Higher Education and will be subject to review by the Board every five years. All costs
of these reviews shall be borne by the institution.
I. Application Process for Programs Seeking PCIPP/BHE Approval
A. Letter of intent. By May 1 of the year in which an institution intends to submit an
application, the president of a NEASC-accredited or Board of Higher Education-
approved institution with a criminal justice or law enforcement degree program
will submit a letter to the Chancellor of the Board of Higher Education indicating
the institution’s intent to seek approval as a PCIPP program.
1. For an institution declaring an intent to seek approval under the new
Guidelines, the letter of intent shall include a statement of commitment to
implement Standard D, Admission and Articulation, for all students enrolling
in a criminal justice or law enforcement program after May 1 of the calendar
year in which the letter is submitted.
2. An institution that has not indicated its intent to seek approval by May 1 of a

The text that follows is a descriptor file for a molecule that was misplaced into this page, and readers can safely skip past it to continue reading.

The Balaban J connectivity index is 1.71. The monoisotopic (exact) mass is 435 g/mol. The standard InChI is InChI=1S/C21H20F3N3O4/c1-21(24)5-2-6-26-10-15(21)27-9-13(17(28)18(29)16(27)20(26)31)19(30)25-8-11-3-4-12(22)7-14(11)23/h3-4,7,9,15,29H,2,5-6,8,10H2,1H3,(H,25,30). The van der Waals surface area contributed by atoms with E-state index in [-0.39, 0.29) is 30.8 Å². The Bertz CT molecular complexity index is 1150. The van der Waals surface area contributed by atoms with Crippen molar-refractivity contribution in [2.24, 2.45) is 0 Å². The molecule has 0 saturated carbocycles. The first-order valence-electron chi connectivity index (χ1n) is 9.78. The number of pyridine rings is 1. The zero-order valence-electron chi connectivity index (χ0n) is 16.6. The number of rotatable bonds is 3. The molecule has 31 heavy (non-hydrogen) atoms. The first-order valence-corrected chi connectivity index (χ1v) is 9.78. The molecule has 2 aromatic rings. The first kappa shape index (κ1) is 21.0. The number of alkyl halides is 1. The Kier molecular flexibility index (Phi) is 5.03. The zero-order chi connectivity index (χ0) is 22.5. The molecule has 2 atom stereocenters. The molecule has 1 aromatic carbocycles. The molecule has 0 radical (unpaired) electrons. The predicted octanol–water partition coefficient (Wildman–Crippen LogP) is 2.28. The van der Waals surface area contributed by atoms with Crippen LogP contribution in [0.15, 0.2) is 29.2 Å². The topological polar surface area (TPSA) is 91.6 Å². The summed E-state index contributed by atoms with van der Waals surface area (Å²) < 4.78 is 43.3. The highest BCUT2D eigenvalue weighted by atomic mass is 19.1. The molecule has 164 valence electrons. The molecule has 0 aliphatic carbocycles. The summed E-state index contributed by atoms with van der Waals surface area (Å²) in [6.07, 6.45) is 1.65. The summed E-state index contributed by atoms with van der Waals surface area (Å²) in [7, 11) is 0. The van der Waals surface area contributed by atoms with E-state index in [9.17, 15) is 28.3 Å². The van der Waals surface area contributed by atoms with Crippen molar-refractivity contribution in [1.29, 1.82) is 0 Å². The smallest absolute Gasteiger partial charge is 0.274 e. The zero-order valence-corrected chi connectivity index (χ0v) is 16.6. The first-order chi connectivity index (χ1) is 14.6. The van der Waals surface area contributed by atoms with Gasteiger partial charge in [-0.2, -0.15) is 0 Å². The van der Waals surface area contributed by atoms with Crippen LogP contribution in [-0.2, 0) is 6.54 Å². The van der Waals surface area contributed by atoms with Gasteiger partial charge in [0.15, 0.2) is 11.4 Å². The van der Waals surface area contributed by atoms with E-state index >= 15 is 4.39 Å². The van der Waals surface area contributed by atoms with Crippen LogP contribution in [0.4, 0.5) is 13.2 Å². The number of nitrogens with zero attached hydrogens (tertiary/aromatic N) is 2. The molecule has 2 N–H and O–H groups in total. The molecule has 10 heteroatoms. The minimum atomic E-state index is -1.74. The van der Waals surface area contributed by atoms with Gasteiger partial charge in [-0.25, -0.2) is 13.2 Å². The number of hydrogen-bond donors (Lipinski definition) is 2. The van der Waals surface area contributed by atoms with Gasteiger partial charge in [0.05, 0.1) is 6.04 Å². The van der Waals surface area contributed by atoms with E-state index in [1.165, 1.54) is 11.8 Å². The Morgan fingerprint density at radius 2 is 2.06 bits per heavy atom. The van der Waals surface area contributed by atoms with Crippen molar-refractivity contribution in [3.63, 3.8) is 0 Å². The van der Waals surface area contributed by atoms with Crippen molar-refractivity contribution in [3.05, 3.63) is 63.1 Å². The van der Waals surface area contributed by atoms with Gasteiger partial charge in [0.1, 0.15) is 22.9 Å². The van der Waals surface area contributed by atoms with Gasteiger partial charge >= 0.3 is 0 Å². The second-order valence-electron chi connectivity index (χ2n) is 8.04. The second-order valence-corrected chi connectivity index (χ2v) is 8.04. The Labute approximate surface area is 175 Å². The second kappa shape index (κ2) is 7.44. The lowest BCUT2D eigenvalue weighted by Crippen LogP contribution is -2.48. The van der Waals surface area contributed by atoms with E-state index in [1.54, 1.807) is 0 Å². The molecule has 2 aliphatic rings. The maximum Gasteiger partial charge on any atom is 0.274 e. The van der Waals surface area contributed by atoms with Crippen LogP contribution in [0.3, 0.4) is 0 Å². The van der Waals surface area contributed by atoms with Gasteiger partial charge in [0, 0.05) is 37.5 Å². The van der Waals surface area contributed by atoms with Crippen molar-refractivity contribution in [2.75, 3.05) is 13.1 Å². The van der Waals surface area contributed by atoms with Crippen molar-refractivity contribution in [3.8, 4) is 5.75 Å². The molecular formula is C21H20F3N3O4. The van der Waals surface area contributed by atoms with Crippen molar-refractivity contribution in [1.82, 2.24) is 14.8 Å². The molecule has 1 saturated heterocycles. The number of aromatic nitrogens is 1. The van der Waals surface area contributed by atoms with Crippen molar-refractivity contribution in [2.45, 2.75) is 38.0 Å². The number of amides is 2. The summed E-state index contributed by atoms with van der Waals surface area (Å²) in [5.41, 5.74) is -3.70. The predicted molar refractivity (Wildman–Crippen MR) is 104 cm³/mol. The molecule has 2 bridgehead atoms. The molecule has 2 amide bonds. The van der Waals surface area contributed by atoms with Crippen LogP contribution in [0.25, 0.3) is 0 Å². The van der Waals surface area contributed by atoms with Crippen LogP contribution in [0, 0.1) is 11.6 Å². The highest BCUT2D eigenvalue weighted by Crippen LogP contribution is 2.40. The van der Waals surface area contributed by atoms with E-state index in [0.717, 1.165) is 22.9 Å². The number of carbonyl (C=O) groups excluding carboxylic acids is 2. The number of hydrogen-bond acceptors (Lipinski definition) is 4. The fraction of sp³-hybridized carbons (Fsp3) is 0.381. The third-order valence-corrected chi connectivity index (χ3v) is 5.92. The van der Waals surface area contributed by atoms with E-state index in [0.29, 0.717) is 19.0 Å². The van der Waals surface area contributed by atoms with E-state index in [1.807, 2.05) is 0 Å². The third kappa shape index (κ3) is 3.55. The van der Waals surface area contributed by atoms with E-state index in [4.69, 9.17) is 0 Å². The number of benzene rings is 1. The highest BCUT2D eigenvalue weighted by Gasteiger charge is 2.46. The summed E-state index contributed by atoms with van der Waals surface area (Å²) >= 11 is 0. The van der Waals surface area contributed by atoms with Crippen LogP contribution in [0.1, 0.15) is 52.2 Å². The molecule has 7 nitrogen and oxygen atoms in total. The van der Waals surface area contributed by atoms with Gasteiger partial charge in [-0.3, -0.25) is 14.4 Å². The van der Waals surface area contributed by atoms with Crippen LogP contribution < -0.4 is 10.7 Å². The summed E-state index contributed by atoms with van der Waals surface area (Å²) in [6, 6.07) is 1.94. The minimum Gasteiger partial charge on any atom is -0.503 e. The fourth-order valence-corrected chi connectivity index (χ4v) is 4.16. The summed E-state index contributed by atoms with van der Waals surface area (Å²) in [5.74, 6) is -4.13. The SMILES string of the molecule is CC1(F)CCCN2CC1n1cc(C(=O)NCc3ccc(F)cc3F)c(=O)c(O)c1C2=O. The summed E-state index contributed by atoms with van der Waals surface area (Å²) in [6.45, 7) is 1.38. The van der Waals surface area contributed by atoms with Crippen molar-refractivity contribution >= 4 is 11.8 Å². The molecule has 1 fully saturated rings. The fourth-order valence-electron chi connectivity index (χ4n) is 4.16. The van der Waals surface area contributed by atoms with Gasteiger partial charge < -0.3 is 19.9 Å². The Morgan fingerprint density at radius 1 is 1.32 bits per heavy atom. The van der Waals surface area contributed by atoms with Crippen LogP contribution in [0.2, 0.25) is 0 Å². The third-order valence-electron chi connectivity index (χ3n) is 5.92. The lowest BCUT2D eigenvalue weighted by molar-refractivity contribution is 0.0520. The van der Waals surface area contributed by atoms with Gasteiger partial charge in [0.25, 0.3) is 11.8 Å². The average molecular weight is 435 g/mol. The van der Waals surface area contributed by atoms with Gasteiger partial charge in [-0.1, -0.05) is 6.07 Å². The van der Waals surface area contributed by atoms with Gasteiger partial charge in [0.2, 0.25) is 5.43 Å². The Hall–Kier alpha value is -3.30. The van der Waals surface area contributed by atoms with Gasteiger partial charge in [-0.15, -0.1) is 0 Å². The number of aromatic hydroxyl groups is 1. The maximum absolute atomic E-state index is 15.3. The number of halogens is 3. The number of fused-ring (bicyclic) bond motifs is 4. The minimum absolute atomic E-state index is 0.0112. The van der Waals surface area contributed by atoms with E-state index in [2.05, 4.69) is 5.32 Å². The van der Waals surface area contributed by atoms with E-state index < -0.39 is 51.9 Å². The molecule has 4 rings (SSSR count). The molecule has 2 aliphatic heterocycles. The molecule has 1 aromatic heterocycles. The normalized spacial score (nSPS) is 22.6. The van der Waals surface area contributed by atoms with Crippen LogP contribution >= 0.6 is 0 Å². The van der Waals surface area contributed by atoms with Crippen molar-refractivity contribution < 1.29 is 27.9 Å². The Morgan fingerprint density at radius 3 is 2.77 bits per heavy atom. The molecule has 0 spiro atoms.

given year may not submit a letter of intent prior to May 1 of the following
B. The application. Applications shall be submitted according to the timetable
established by the Board of Higher Education. An application includes:
1. A profile of the program.
2. A self-assessment of the program(s), using the Standards for Criminal Justice
3. An application fee to cover the evaluation costs of the review process.
REVIEW PROCESS Massachusetts Board of Higher Education 16
A. Each institution will pay an evaluation fee to the Board's PCIPP Quality
Assurance Trust Fund to cover the costs of reviewing its program(s). In addition
to the fee, the institution shall pay for the travel, room, board, and other normal
expenses of the External Evaluation Committee (EEC). If subsequent visits by
the Committee are necessary, the Board will charge the institution for these at its
discretion, based on the extent of subsequent review needed.
B. An evaluation fee, the amount of which is determined by the total number of
degrees awarded to all students in the criminal justice and law enforcement